Archive for the ‘josipovici’ Category
Kafka to Brod via Josipovici’s new What Ever Happened to Modernism:
During last night’s insomnia, as these thoughts came and went between my aching temples, I realised once again, what I had almost forgotten in this recent period of relative calm, that I tread a terribly tenuous, indeed almost non-existent soil spread over a pit full of shadows, whence the powers of darkness emerge at will to destroy my life… Literature helps me to live, but wouldn’t it be truer to say that it furthers this sort of life? Which of course doesn’t imply that my life is any better when I don’t write. On the contrary, then it’s much worse, quite unbearable, and with no possible remedy other than madness.
Was out for a drink with a colleague in Farringdon the other day and when he went in to buy us another round I picked up the copy of the Guardian that someone had left on the table. It was open to this, a media-scruff rendition of Josipovici’s new What Ever Happened to Modernism. Fantastic stuff:
“We are in a very fallow period,” Josipovici said, calling the contemporary English novel “profoundly disappointing – a poor relation of its ground-breaking modernist forebears”.
He said: “Reading Barnes, like reading so many other English writers of his generation – Martin Amis, McEwan – leaves me feeling that I and the world have been made smaller and meaner. The irony which at first made one smile, the precision of language which was at first so satisfying, the cynicism which at first was used only to puncture pretension, in the end come to seem like a terrible constriction, a fear of opening oneself up to the world.
“I wonder, though, where it came from, this petty-bourgeois uptightness, this terror of not being in control, this schoolboy desire to boast and to shock.” Such faults were less generally evident in Irish, American, or continental European writing, he added.
Laurence Sterne’s 18th-century novel Tristram Shandy remained more avant-garde than the so-called avant-garde today, Josipovici argued.
“An author like Salman Rushdie takes from Sterne all the tricks without recognising the darkness underneath. You feel Rushdie’s just showing off rather than giving a sense of genuine exploration.”
Was hard at the moment not to fantasize that the reason the paper was on the bar table and left open to that page in particular was because one of the authors in question or at least one of their acolytes had settled in for an early afternoon restorative, flipped through to this page, and then left in haste and in a tremendous huff….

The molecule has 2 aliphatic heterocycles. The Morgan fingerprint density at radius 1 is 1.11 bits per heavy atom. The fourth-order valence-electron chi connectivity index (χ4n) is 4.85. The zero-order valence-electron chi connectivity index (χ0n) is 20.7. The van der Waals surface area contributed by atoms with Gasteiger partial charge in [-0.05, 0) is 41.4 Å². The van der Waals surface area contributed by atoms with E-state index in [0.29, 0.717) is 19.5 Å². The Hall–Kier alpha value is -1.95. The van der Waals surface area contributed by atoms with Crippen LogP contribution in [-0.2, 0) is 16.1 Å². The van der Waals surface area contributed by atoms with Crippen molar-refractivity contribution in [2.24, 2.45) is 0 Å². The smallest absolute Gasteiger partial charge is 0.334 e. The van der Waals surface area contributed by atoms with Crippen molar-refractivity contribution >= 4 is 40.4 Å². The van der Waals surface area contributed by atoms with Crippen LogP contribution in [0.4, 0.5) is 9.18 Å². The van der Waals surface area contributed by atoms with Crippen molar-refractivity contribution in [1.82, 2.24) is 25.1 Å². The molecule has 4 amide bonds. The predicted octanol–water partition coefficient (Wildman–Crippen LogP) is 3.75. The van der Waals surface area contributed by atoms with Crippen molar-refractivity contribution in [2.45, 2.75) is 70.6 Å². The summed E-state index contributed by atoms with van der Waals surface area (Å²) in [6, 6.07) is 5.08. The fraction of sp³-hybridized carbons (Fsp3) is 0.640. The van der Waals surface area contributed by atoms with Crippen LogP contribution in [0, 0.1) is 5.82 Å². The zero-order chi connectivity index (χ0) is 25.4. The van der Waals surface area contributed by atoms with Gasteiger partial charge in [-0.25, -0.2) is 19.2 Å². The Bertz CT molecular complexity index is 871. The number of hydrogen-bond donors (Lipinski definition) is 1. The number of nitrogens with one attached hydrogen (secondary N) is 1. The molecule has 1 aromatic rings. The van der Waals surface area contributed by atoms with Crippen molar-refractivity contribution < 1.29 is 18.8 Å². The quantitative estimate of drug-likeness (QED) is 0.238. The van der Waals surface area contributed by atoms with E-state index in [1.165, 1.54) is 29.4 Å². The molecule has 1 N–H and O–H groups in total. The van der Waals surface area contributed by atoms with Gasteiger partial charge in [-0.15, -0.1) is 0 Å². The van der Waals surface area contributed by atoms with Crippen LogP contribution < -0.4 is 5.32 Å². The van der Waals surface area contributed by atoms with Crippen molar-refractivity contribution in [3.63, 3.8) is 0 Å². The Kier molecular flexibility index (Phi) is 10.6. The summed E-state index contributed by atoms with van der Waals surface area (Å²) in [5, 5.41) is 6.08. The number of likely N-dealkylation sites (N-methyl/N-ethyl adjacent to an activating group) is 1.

From the description of Gabriel Josipovici’s forthcoming What Ever Happened to Modernism at the Yale University Press site:
Modernism, Josipovici suggests, is only superficially a reaction to industrialization or a revolution in diction and form; essentially, it is art coming to consciousness of its own limits and responsibilities. And its origins are to be sought not in 1850 or 1800, but in the early 1500s, with the crisis of society and perception that also led to the rise of Protestantism. With sophistication and persuasiveness, Josipovici charts some of Modernism’s key stages, from Dürer, Rabelais, and Cervantes to the present, bringing together a rich array of artists, musicians, and writers both familiar and unexpected—including Beckett, Borges, Friedrich, Cézanne, Stevens, Robbe-Grillet, Beethoven, and Wordsworth.
Very much in agreement with this approach, I must say, and genuinely excited by the prospect of this book. But it also bears noting that this sort of move, the everything good was always already modernist play, when committed by younger scholars of modernism (say, at a job interview) can land one in a world of hurt – or at least deliver unto you frantic and belligerent questioners. On the other hand, every modernist who has spent some time delivering her or his work to mixed audience is familiar with the argumentum ex Shandy, in which agitated 18th-centuryists, Rennaissancers, medievalists or even ballsy classicists impatiently explain that there was nothing new under the early 20th-century sun…
Even more interesting stuff comes at the end of the paragraph that I just cited:
He concludes with a stinging attack on the current literary scene in Britain and America, which raises questions not only about national taste, but contemporary culture itself.
Wait! What’s that? A work of literary criticism released by an academic publisher that dares to approach the question of What is to be done? here and now – that takes literary production itself as a going, if troubled, concern? What is the world coming to? Nothing to lose but our utterly indifferent irrelevance, I guess…
Hurrah for Josipovici then. Will have more to say about him soon, as I’m currently reading some of his stuff….
(via the perpetually excellent This Space)